While more people are switching to modern conveniences, such as an electric kettle, in making tea, many still prefer the old-school process of boiling water or tea on the stovetop.
Some would even love to use retro cast iron kettles to capture the traditional way of boiling tea. Others love the Far Eastern tea-making aesthetic since they see drinking tea as “Zen” — meditative, calming, and peaceful. The Just Teazen tea kettle, known for its Japanese cast iron tea kettles (tetsubin) with tasteful Oriental designs, will surely enhance the tea experience.
If you choose to use a conventional tea kettle, you might as well look at the reasons why a cast iron tea kettle is suitable for you, especially if drinking tea is your everyday habit.
Cast iron tea kettles are some of the oldest types of kettles in existence. They are highly valued by manufacturers and users alike because of the benefits they provide.
Here are some of the most notable benefits of using a cast iron kettle:
- It is non-toxic – Plastic, as the standard material of many electric kettles, releases toxic chemicals, especially when it comes in contact with hot water. The chemical bisphenol becomes 55 times more toxic when filled with boiling water than filled with cold or room-temperature water. On the other hand, cast iron kettles are non-toxic; thus, your beverages will be safe and free of such harmful chemicals. Cast iron is natural and one of the earliest metals used in making kitchenware. The iron content even adds to your brewed tea and other beverages. The material in both tetsubin and enamel-lined kettles develop a patina – a brownish or greenish film formed in certain metals due to oxidation – over time. This residue further enhances the flavors of your tea, making it a richer-tasting beverage.
- It is durable – Again, cast iron is one of the earliest metals used in making kitchenware. You can even find ancient and antique cast iron kettles, a testament to cast iron’s durability and reliability. Rust can sometimes be a problem, though, so it is important to keep your cast iron kettle dry and free from moisture when it’s not in use. In case it does develop rust, try to boil water in the kettle and mix it with lemon juice and baking soda to fix the issue.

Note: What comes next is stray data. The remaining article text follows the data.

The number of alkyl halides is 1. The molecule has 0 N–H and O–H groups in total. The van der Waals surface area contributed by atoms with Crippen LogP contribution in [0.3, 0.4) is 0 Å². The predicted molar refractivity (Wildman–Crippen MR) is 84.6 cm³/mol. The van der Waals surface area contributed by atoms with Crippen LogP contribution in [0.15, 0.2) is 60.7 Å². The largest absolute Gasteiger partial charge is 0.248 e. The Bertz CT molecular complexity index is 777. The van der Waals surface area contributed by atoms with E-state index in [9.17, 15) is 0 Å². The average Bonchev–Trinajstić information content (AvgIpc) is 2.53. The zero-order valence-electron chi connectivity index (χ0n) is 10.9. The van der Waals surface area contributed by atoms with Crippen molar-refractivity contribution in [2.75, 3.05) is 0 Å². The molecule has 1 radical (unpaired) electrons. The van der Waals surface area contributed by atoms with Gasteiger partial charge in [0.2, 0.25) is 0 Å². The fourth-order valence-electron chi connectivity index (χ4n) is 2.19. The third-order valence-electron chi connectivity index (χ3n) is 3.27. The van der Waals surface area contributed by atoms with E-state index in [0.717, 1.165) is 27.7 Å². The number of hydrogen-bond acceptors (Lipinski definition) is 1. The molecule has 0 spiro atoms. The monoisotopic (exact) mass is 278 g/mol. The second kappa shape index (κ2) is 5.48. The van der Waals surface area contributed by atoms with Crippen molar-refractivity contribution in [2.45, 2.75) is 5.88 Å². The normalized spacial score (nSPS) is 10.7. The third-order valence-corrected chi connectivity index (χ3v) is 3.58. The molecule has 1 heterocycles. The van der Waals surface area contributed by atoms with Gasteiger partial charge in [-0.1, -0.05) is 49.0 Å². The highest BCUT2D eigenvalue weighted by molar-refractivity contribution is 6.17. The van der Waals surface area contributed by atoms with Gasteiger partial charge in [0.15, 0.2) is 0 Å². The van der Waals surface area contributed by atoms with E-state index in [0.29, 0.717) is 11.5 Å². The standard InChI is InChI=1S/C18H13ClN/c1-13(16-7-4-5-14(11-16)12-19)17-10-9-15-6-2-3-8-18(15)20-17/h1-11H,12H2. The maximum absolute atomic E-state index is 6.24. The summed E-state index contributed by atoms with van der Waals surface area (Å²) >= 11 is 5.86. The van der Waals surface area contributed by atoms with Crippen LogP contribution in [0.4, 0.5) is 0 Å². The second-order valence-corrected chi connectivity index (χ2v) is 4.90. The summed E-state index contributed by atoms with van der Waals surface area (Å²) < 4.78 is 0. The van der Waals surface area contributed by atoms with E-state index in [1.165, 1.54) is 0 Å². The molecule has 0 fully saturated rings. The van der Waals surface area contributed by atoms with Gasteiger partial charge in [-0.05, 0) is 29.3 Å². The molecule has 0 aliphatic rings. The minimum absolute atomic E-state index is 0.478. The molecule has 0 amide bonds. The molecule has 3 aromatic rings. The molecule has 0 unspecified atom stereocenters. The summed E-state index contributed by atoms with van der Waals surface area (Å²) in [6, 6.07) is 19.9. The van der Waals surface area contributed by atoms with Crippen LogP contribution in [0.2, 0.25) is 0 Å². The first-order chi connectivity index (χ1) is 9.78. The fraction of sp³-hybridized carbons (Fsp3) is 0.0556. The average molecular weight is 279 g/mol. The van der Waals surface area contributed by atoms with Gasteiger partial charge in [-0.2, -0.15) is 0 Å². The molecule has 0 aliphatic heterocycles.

- It can retain heat well – No one likes lukewarm tea, but keeping your tea hot is a usual problem. When the tea in your cup starts to cool off, you can easily warm it up again with some hot water from the cast iron kettle. A cast iron kettle heats the water faster and distributes the temperature more evenly, so your tea or any other beverage stays hot for longer periods. You and your friends can enjoy more cups of tea from one heated kettle of water!
- It enhances the tea’s flavors – A cast iron kettle really brings the tea’s flavors to life. You don’t need to add more flavor to your tea. While a cast iron kettle does the work of enhancing the tea’s flavor, it doesn’t damage the tea leaves. If you want to have the best-tasting tea, you should brew it with a cast iron kettle.
- The water tastes much cleaner when boiled in a cast iron kettle – Many users of cast iron kettles swear that the water tastes a lot cleaner and fresher, just with a slightly sweet taste, compared to water boiled in other types of kettles. But you don’t have to take their word for it! Purchase or order a cast iron kettle and see the results for yourself.
- It is versatile – Cast iron may be heavier than other metals. However, its versatility is worth the extra weight. You may be surprised that you can use a cast iron kettle in ways other than brewing water or tea. You can also make hot chocolate or other beverages and even cook oatmeal in it.
- Cast iron can be made into different shapes – The material, cast iron, can be molded into a number of different shapes and forms. That’s why cast iron kettles come in various gorgeous designs, making your tea setting look more attractive.
How to use a cast iron kettle in brewing tea?
To preserve the flavor of your tea, you should use only one type of tea – such as black tea or green tea, for instance – in your cast iron kettle.
- Preheat your water by boiling it in another kettle, pot or any vessel on the stove.
- Rinse the cast iron kettle once or twice using the boiling water.
- Add tea leaves to the kettle. The amount of tea leaves depends on the size of the kettle and the water you’ll add later. Don’t overstuff the kettle with leaves as they won’t properly expand and infuse the flavor.
- Heat the water and steep the tea leaves. For traditional Japanese tea brewing, place the kettle over a charcoal fire. For regular brewing, heat the water in another kettle or vessel on the stovetop and pour the boiling water into the cast iron kettle with tea. Or, you can simply boil the water directly in the kettle if it’s not lined with enamel. Make sure to heat the water to the appropriate temperature depending on the type of tea you’re brewing. For example, green tea should be brewed with hot water from 150 to 180 degrees Fahrenheit (65 to 82 degrees Celsius) while black tea should be brewed with hot water from 200 to 212 degrees Fahrenheit (93 to 100 degrees Celsius).
Enjoy your delicious brewed hot tea!
If you have purchased a cast iron kettle and brewed tea with it, have you noticed the subtle change or enhancement in its flavors? Feel free to share your brewing experience with us!